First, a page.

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dc.contributor.authorOostvogel PM
dc.contributor.authorRobertson SE
dc.contributor.authorSutter RW
dc.contributor.authorLoon AM van
dc.date.accessioned2012-12-12T21:10:39Z
dc.date.available2012-12-12T21:10:39Z
dc.date.issued1993-07-31
dc.identifier242500001
dc.identifier.urihttp://hdl.handle.net/10029/260711
dc.description.abstractAbstract niet beschikbaar
dc.description.abstractThe development of mucosal immunity (MI) is very important for reducing the replication and circulation of the virus, and thereby, for the control and eradication of poliomyelitis. Both the inactivated (IPV) and oral (OPV) poliomyelitis vaccine induce a MI to some degree. The MI induced by OPV resembles that obtained after natural infection. It does not confer absolute immunity to reinfection ; around 35% of OPV-vaccinees excrete virus after challenge with OPV. The MI induced by IPV is less effective. Nevertheless, the magnitude and duration of virusexcretion are considerably reduced compared with non vaccinated controls. The differences in MI between IPV and OPV vaccinees are most outspoken in the gut and less so in the pharinx. So far, studies on MI mainly focussed on poliovirus type 1, used vaccines (-formulations) different from those used in the Netherlands and were carried out shortly after vaccination. Hardly any data exist on the persistance of MI, as well on MI induced by combined IPV and OPV schemes. Although apparently less effective in inducing MI, the use of IPV has stopped endemic viruscirculation in countries like Sweden and the Netherlands. The reason for this is not quite clear and further indicate that the results of the (mostly experimental) studies on MI cannot simply be extrapolated to the current Dutch situation. Further studies are needed to determine the extent and significance of MI in the Dutch population.
dc.description.sponsorshipGHI
dc.format.extent27 p
dc.language.isonl
dc.relation.ispartofRIVM Rapport 242500001
dc.relation.urlhttp://www.rivm.nl/bibliotheek/rapporten/242500001.html
dc.subject02nl
dc.subjectpoliovaccinnl
dc.subjectoraal poliovaccinnl
dc.subjectgeinactiveerd poliovaccinnl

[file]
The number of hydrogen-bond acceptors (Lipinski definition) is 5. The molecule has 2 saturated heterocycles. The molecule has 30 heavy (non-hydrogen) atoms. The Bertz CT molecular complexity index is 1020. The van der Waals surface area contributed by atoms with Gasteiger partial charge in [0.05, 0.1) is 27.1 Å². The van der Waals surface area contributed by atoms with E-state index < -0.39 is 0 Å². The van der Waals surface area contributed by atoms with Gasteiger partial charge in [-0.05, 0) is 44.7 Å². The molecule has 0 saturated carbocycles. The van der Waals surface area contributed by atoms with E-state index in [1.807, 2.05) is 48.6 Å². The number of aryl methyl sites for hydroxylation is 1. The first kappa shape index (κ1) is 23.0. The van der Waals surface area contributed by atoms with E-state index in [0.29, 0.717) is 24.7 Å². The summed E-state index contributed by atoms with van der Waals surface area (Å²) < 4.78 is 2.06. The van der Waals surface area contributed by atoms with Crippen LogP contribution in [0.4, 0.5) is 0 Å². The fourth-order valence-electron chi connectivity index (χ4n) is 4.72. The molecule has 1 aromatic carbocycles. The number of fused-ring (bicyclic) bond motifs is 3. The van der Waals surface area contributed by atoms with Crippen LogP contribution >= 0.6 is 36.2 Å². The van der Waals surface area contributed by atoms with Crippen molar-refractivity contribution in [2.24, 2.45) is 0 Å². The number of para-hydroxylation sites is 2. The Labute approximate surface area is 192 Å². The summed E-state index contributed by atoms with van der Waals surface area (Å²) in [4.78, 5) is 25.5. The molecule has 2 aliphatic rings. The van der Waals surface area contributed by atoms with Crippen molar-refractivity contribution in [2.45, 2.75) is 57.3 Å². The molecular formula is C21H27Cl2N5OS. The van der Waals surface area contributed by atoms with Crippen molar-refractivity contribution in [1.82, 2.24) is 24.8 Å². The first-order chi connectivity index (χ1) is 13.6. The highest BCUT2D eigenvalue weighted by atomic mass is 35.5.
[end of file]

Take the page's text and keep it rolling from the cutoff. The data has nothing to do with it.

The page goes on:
dc.subjectvaccinatienl
dc.subjectimmuniteitnl
dc.subjectpoliovirus vaccineen
dc.subjectvaccinationen
dc.subjectimmunityen
dc.subjectoral poliovirus vaccineen
dc.titlePoliovirus-specifieke mucosale immuniteit: Een overzicht van de literatuurnl
dc.title.alternative[Poliovirus-specific mucosal immunity: A literature review.]en
dc.typeReport
dc.date.updated2012-12-12T21:10:40Z
html.description.abstractAbstract niet beschikbaar
html.description.abstractThe development of mucosal immunity (MI) is very important for reducing the replication and circulation of the virus, and thereby, for the control and eradication of poliomyelitis. Both the inactivated (IPV) and oral (OPV) poliomyelitis vaccine induce a MI to some degree. The MI induced by OPV resembles that obtained after natural infection. It does not confer absolute immunity to reinfection ; around 35% of OPV-vaccinees excrete virus after challenge with OPV. The MI induced by IPV is less effective. Nevertheless, the magnitude and duration of virusexcretion are considerably reduced compared with non vaccinated controls. The differences in MI between IPV and OPV vaccinees are most outspoken in the gut and less so in the pharinx. So far, studies on MI mainly focussed on poliovirus type 1, used vaccines (-formulations) different from those used in the Netherlands and were carried out shortly after vaccination. Hardly any data exist on the persistance of MI, as well on MI induced by combined IPV and OPV schemes. Although apparently less effective in inducing MI, the use of IPV has stopped endemic viruscirculation in countries like Sweden and the Netherlands. The reason for this is not quite clear and further indicate that the results of the (mostly experimental) studies on MI cannot simply be extrapolated to the current Dutch situation. Further studies are needed to determine the extent and significance of MI in the Dutch population.


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